Anything worth something. After I’m sure I’m alone again, I slip out the window, heading back to the observatory. The dish sits in the middle of the abandoned farmland, a cable running to a shed that had once been a small stable, until Elliot converted it to this. Now it holds an old computer with several monitors set up—the base of his solo operation and his contribution to the search for extraterrestrial intelligence (SETI)—and it still works as long as the electricity is kept on, even if I can’t access it through the Internet. I wouldn’t let the Realtor touch it. I take my flash drive and download the last few days’ worth of data, searching for radio signals that could’ve been sent out by intelligent life beyond our world. I’ll spend the weekend sorting through it, unspooling the data like a lie detector test, little blips in frequencies giving rise to more questions: Is it real or background noise? Is it the truth or something else, like a trick of light? I’ll map the coordinates, check the amateur SETI message boards, and tag and file every one, like Elliot taught me. Most searches have scanned just a fraction of the universe. They’re guessing, grasping, listening for a very specific signal. It’s no wonder they’ve come up empty so far.

Elliot said there had to be something more. We’re new, he told me. Humans, I mean. Earth is 4.5 billion years old; the universe, closer to 14 billion. Modern humans first came on the scene 300,000 years ago. That’s a lot of unaccounted-for time in the universe for intelligent life to develop elsewhere. That’s a lot of chance. This is boring, I told him the first time I sat beside him in this very room. We were the new family in town last summer, and I hadn’t met anyone yet.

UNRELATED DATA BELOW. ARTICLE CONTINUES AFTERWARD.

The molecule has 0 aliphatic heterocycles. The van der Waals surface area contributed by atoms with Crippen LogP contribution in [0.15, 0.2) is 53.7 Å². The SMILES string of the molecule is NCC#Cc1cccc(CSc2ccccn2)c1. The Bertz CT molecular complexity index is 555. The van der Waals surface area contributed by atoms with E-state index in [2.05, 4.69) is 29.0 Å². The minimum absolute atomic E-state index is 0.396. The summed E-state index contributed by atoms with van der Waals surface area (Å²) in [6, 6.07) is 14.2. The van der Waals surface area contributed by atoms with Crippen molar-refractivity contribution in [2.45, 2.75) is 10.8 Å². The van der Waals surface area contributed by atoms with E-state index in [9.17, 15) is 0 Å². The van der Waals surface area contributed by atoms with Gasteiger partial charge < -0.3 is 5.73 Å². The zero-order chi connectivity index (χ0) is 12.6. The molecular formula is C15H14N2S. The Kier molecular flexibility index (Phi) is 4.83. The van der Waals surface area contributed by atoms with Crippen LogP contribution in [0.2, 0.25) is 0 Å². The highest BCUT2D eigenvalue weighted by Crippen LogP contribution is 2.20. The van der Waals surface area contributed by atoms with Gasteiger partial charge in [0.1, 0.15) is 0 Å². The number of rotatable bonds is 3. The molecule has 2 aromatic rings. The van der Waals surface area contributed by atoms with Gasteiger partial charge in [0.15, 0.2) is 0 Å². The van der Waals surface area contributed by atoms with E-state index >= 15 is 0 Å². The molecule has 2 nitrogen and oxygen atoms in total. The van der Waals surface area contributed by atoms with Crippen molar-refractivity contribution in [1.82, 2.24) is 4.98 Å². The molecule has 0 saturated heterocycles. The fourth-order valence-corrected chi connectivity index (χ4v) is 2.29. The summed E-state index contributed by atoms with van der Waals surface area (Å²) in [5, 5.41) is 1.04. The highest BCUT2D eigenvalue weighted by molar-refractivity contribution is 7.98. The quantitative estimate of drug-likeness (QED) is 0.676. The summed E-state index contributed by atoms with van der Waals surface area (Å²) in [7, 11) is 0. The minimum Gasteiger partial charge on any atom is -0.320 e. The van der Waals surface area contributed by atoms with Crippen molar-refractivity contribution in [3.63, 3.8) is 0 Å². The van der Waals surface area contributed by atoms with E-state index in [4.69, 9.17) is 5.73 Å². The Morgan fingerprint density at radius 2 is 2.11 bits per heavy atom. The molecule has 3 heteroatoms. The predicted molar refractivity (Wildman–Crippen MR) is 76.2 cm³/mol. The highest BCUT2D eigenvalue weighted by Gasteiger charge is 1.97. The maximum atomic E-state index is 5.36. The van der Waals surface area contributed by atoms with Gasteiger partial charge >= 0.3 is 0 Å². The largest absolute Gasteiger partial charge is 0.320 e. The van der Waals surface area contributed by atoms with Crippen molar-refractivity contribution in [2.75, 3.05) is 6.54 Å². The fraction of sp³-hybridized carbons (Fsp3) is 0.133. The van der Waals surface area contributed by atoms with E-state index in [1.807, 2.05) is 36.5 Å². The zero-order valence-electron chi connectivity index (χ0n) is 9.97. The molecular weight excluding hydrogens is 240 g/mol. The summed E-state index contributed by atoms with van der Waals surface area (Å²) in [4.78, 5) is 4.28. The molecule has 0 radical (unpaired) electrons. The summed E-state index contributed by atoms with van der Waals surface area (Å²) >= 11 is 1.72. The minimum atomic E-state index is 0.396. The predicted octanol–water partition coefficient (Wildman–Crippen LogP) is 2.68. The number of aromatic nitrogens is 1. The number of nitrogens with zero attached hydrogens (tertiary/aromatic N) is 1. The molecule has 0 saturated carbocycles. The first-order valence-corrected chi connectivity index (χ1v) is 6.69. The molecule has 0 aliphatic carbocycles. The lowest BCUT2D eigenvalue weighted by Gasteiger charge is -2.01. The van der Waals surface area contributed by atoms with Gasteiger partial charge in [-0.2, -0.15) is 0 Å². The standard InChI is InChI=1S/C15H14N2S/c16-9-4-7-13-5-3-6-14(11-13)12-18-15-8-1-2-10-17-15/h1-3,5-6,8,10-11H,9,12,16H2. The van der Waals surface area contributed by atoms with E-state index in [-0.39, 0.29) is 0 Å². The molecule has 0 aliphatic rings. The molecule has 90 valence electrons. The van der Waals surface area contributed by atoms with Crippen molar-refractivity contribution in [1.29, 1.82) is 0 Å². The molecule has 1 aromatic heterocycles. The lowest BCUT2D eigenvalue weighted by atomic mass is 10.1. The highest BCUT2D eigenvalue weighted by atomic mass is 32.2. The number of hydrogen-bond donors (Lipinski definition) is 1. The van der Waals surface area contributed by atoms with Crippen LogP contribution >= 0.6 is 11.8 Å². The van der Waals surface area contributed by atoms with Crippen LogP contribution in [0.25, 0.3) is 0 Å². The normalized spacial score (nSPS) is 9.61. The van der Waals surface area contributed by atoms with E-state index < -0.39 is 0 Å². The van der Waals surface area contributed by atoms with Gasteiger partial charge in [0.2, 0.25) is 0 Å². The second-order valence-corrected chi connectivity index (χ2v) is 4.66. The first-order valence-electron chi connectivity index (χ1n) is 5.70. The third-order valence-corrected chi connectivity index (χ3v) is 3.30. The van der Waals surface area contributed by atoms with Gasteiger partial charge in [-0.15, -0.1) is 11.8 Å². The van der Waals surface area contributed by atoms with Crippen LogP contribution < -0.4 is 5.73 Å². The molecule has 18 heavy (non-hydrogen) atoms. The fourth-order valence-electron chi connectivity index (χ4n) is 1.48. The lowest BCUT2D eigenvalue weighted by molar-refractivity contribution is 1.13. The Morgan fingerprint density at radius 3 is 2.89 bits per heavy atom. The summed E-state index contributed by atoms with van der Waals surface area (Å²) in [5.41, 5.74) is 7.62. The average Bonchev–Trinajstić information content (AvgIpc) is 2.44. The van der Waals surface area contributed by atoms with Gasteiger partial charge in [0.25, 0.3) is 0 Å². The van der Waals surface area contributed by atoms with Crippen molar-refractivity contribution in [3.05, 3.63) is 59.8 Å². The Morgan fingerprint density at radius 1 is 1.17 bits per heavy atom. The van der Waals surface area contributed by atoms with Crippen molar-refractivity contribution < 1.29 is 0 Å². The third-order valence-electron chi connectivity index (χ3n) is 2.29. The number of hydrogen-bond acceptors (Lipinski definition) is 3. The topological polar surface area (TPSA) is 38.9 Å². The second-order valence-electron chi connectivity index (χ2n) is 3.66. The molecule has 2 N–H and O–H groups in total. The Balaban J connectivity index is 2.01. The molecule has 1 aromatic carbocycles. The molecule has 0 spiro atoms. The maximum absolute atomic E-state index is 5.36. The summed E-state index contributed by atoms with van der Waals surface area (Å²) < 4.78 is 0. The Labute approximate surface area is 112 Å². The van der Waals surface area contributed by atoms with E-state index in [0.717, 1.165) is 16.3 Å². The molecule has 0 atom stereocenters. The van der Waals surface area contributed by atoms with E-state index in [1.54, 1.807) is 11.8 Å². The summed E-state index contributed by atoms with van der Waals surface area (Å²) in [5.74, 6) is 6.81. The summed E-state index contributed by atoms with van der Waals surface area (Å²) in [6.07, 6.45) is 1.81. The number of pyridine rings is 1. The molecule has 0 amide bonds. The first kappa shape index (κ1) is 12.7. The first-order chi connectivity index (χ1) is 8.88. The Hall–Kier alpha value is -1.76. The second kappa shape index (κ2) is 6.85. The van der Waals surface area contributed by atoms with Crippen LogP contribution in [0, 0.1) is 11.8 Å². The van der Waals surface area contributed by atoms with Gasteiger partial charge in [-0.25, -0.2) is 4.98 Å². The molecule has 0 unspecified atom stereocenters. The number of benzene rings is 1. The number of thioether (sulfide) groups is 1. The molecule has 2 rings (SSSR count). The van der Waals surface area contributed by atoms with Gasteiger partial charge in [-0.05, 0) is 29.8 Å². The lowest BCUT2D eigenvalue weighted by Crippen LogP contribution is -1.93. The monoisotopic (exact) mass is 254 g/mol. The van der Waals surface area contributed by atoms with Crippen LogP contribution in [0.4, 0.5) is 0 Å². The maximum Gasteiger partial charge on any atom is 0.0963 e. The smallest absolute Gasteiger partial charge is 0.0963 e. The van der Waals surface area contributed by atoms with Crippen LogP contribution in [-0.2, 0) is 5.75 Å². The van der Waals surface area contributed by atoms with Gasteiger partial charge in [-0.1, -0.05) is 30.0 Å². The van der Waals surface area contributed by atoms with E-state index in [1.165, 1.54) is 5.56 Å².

Hanging out with my older brother was better than nothing, but it didn’t stop me from complaining, even then. This is everything, he said, his face glowing, his fingers mapping the frequency readouts, as if he could commit them to memory. Three hundred thousand. Fourteen billion. Do the math. Don’t tell me there’s nothing else. All I saw were tiny peaks and tiny valleys on a screen, meaning nothing. Elliot was like that, though, seeing something where the rest of us couldn’t. Excited by the possibilities of the things he imagined—the world he believed might exist one day. I should start back for Joe’s, but I’m tired, it’s the weekend, Joe sleeps late.

This is what I think as I climb back through Elliot’s window, feel my way to my mother’s room on the other side of the living room, sprawl out on top of her covers, and shut my eyes, listening to the sounds of the empty house. Elliot was right, of course. I can see that now. There must be something more than this. Marco in the night, the empty house, the endless sky. This cannot be everything. This cannot be all that exists. I could tell you at least ten different stories about the woods of Freedom Battleground State Park—mostly ghost stories, a couple of legends thrown in for good measure—but there’s only one that matters. Here it is: Seventeen-year-old Liam Chandler takes his dog for a run into the woods during a family picnic held between the tire swings and the park-owned grills. His younger brother gets a premonition—one of those all the hairs stand up on your arms moments—when he suddenly remembers the dream he dreamt the night before, the one he hasn’t remembered until that very moment when it’s already too late.